Supreme Court Will Decide Who Can Define Marriage

Neil Munro White House Correspondent
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The Supreme Court said it will decide if it will allow Americans to define the purpose and rules of marriage.

The court announced Friday, Jan. 16 that it would hear appeals of four cases from an appeals court that that has rejected demands to recognize single-sex marriage.

The court will likely hold a public hearing in April, and issue its decision in June.

The swing-vote on the nine-judge court is Justice Anthony Kennedy. He generally favors centralized government over decentralized federalism, and is likely to impose a single definition of marriage on the nation’s 50 states.

Kennedy and the court have gradually promoted single-sex marriage since 2003.

In June 2013, Kennedy provided the fifth vote to wipe out a voter-approved constitutional ballot in California that defined marriage as the union of one man and one woman. On the same day, Kennedy also provided the fifth vote to wipe out a 1996 congressional law defining marriage as the union of one man and one woman.

Since then, numerous progressive judges have used the court’s 2013 decision to redefine marriage in numerous states to include single-sex couples. They’ve even redefined marriage in states that previously passed constitutional amendments defining marriage as an institution of two complementary sexes.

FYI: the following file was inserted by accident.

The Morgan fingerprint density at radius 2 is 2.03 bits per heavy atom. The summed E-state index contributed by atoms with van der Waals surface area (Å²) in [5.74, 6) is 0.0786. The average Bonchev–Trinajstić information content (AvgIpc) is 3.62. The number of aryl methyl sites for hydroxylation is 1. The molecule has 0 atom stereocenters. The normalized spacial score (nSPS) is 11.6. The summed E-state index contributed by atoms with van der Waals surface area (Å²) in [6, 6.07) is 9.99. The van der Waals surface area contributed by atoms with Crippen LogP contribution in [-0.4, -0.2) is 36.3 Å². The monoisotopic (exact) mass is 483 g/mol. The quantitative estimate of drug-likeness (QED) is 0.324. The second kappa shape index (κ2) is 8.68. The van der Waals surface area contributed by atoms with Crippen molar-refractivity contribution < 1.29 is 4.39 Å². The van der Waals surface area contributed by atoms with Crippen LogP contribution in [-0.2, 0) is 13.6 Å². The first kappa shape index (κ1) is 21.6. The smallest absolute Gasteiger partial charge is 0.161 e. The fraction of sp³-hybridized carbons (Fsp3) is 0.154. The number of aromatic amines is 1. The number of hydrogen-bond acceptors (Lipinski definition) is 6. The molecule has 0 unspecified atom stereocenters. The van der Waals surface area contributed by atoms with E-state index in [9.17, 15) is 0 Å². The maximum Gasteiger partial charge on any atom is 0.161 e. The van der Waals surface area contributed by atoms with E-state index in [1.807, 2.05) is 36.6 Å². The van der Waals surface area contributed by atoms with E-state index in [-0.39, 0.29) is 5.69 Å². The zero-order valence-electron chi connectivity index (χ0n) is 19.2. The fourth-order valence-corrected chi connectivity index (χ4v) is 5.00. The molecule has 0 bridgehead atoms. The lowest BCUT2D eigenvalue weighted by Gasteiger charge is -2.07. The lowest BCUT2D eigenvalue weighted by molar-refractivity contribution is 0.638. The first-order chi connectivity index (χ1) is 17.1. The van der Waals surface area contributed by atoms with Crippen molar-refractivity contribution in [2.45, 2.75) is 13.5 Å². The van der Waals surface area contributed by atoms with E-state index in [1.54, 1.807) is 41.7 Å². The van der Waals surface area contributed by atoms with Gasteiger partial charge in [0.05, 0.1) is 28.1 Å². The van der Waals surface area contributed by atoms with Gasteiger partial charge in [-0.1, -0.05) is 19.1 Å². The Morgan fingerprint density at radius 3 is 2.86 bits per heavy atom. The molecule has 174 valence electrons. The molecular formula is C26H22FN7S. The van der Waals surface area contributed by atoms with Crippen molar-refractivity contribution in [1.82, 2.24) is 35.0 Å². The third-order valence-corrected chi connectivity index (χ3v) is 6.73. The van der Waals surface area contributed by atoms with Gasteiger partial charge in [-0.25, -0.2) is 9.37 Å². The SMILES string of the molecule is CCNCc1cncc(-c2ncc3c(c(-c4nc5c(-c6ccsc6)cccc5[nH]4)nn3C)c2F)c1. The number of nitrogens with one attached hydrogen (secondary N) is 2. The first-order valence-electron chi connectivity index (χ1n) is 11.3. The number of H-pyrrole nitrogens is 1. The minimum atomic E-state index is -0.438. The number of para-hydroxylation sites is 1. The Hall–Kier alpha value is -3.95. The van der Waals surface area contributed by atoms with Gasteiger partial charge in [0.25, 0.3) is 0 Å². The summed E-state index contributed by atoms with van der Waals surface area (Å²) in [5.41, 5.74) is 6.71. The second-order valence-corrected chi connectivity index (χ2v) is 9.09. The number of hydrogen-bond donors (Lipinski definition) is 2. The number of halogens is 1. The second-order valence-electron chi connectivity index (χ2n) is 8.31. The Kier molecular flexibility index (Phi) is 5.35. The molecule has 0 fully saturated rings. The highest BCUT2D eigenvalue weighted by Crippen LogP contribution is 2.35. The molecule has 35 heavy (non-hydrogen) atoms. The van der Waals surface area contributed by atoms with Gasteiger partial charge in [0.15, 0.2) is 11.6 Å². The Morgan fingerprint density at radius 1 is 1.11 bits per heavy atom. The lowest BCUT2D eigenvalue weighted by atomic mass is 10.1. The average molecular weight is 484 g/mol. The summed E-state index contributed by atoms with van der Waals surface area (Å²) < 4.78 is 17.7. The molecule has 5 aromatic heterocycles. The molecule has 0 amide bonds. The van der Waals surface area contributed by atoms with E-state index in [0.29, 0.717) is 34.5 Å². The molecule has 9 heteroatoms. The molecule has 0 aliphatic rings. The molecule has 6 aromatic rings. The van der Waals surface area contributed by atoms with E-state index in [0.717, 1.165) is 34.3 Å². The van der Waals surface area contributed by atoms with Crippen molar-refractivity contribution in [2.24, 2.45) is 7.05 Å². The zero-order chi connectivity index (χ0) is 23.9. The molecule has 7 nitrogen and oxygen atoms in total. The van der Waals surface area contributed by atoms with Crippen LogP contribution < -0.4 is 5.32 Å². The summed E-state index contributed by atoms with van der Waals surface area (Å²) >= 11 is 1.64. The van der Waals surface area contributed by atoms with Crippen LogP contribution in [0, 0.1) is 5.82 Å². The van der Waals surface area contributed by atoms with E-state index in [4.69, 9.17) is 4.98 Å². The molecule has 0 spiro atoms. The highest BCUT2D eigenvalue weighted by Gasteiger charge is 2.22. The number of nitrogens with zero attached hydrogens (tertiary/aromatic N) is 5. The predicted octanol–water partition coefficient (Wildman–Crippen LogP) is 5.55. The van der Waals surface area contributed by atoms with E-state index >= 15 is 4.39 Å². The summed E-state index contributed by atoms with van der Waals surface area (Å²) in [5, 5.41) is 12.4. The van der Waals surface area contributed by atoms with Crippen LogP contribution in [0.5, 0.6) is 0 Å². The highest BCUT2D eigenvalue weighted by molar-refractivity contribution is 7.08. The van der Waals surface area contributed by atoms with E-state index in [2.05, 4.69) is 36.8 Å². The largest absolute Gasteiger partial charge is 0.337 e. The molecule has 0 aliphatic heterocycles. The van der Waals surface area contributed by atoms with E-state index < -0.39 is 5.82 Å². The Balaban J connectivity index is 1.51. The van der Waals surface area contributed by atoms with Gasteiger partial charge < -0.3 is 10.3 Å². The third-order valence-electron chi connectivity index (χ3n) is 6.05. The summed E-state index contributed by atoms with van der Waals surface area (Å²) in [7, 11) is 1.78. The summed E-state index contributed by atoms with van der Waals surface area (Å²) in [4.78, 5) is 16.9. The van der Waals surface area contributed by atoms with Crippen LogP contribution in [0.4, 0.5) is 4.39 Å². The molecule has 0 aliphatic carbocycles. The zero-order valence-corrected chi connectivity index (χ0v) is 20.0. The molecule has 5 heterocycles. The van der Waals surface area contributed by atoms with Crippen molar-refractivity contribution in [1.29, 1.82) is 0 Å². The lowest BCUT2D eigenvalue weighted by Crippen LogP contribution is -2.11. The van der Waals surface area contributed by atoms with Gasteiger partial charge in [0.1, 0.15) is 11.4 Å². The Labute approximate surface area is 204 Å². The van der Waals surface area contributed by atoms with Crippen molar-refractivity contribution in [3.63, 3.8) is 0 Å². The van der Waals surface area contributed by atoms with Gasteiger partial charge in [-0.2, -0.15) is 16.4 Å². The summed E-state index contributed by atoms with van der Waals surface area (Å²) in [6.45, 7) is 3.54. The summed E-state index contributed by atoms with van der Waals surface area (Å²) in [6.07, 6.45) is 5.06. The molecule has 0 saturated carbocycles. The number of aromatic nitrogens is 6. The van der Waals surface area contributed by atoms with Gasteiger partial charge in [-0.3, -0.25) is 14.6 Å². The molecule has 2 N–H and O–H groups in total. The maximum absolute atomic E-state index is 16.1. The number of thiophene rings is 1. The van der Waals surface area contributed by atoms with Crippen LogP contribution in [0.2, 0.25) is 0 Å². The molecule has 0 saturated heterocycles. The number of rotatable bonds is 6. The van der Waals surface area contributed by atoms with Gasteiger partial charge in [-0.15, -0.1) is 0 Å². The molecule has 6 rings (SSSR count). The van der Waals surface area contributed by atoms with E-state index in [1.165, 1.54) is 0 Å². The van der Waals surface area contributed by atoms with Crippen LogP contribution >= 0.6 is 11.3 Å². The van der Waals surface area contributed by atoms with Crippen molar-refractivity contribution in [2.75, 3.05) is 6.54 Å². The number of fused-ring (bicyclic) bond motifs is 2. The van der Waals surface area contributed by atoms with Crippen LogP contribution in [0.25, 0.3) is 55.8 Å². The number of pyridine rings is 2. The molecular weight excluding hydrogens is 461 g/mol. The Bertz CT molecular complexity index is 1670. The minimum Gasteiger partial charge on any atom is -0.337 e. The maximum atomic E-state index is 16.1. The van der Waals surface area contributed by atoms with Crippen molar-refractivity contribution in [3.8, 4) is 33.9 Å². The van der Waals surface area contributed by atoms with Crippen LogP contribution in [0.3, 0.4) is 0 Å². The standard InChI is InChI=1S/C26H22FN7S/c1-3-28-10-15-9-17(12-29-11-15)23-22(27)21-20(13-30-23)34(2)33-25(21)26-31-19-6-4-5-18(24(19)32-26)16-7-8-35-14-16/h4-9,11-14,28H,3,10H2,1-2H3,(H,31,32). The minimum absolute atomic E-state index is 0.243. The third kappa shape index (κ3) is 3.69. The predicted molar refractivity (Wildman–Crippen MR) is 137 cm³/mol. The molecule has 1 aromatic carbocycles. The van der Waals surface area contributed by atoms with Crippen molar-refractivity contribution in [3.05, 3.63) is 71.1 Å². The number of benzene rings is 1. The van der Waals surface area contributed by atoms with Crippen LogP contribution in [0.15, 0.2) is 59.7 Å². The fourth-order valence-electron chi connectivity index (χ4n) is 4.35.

However, the 6th Circuit Court of Appeals recently allowed four states to define marriage as the union of one man and one woman.

That November decision was applauded by social conservatives. The decision was “a common sense recognition that it is not for the federal courts to substitute their judgment about whether same-sex ‘marriage’ is a good idea or not, but to leave it to the people to make the decision about this fundamental institution,” said Brian Brown, president of the National Organization for Marriage.

Some conservatives say citizens should be allowed to set laws that rewards parents who jointly raise their children, because science and evolved traditions show that children prosper best when their parents are married.

Progressives, however, argue that governments should not favor either homosexuality and heterosexuality, and that the two-sex definition of marriage damages the welfare and social status of gays and lesbians. To ensure equal outcomes, progressives have pushed for laws that allowed marriage of two men or two women, regardless of how a changed definition might further reduce the various legal and social incentives for parents to raise their children within marriages.

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